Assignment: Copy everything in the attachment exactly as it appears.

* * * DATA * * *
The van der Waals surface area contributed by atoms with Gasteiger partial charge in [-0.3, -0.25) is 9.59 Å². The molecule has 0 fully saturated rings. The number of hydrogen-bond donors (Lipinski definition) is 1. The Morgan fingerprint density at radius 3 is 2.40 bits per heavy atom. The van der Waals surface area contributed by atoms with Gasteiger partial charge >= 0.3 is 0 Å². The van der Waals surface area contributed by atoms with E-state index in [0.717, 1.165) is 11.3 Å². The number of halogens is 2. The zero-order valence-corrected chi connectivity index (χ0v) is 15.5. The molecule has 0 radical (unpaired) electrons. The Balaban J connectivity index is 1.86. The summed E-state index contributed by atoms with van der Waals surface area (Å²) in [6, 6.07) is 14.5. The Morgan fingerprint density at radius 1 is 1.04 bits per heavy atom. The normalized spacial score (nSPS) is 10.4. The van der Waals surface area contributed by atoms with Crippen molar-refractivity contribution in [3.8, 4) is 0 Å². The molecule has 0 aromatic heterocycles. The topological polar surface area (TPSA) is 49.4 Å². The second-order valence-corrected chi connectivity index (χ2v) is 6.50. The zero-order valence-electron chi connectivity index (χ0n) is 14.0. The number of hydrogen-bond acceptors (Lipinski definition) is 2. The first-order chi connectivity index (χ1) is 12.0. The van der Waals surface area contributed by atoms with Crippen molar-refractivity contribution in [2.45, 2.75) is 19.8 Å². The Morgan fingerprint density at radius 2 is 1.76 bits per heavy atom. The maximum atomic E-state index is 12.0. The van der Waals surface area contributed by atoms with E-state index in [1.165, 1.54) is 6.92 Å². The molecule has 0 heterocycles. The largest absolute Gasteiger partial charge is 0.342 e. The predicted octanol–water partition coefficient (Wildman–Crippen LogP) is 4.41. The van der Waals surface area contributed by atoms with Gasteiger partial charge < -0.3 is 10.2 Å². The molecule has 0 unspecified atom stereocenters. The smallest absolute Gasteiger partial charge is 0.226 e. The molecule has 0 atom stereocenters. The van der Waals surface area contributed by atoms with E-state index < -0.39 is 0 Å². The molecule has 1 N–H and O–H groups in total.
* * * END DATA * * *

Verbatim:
The van der Waals surface area contributed by atoms with Gasteiger partial charge in [-0.3, -0.25) is 9.59 Å². The molecule has 0 fully saturated rings. The number of hydrogen-bond donors (Lipinski definition) is 1. The Morgan fingerprint density at radius 3 is 2.40 bits per heavy atom. The van der Waals surface area contributed by atoms with Gasteiger partial charge >= 0.3 is 0 Å². The van der Waals surface area contributed by atoms with E-state index in [0.717, 1.165) is 11.3 Å². The number of halogens is 2. The zero-order valence-corrected chi connectivity index (χ0v) is 15.5. The molecule has 0 radical (unpaired) electrons. The Balaban J connectivity index is 1.86. The summed E-state index contributed by atoms with van der Waals surface area (Å²) in [6, 6.07) is 14.5. The Morgan fingerprint density at radius 1 is 1.04 bits per heavy atom. The normalized spacial score (nSPS) is 10.4. The van der Waals surface area contributed by atoms with Crippen molar-refractivity contribution in [3.8, 4) is 0 Å². The molecule has 0 aromatic heterocycles. The topological polar surface area (TPSA) is 49.4 Å². The second-order valence-corrected chi connectivity index (χ2v) is 6.50. The zero-order valence-electron chi connectivity index (χ0n) is 14.0. The number of hydrogen-bond acceptors (Lipinski definition) is 2. The first-order chi connectivity index (χ1) is 12.0. The van der Waals surface area contributed by atoms with Crippen molar-refractivity contribution in [2.45, 2.75) is 19.8 Å². The Morgan fingerprint density at radius 2 is 1.76 bits per heavy atom. The maximum atomic E-state index is 12.0. The van der Waals surface area contributed by atoms with E-state index in [1.165, 1.54) is 6.92 Å². The molecule has 0 heterocycles. The largest absolute Gasteiger partial charge is 0.342 e. The predicted octanol–water partition coefficient (Wildman–Crippen LogP) is 4.41. The van der Waals surface area contributed by atoms with Gasteiger partial charge < -0.3 is 10.2 Å². The molecule has 0 unspecified atom stereocenters. The smallest absolute Gasteiger partial charge is 0.226 e. The molecule has 0 atom stereocenters. The van der Waals surface area contributed by atoms with E-state index < -0.39 is 0 Å². The molecule has 1 N–H and O–H groups in total.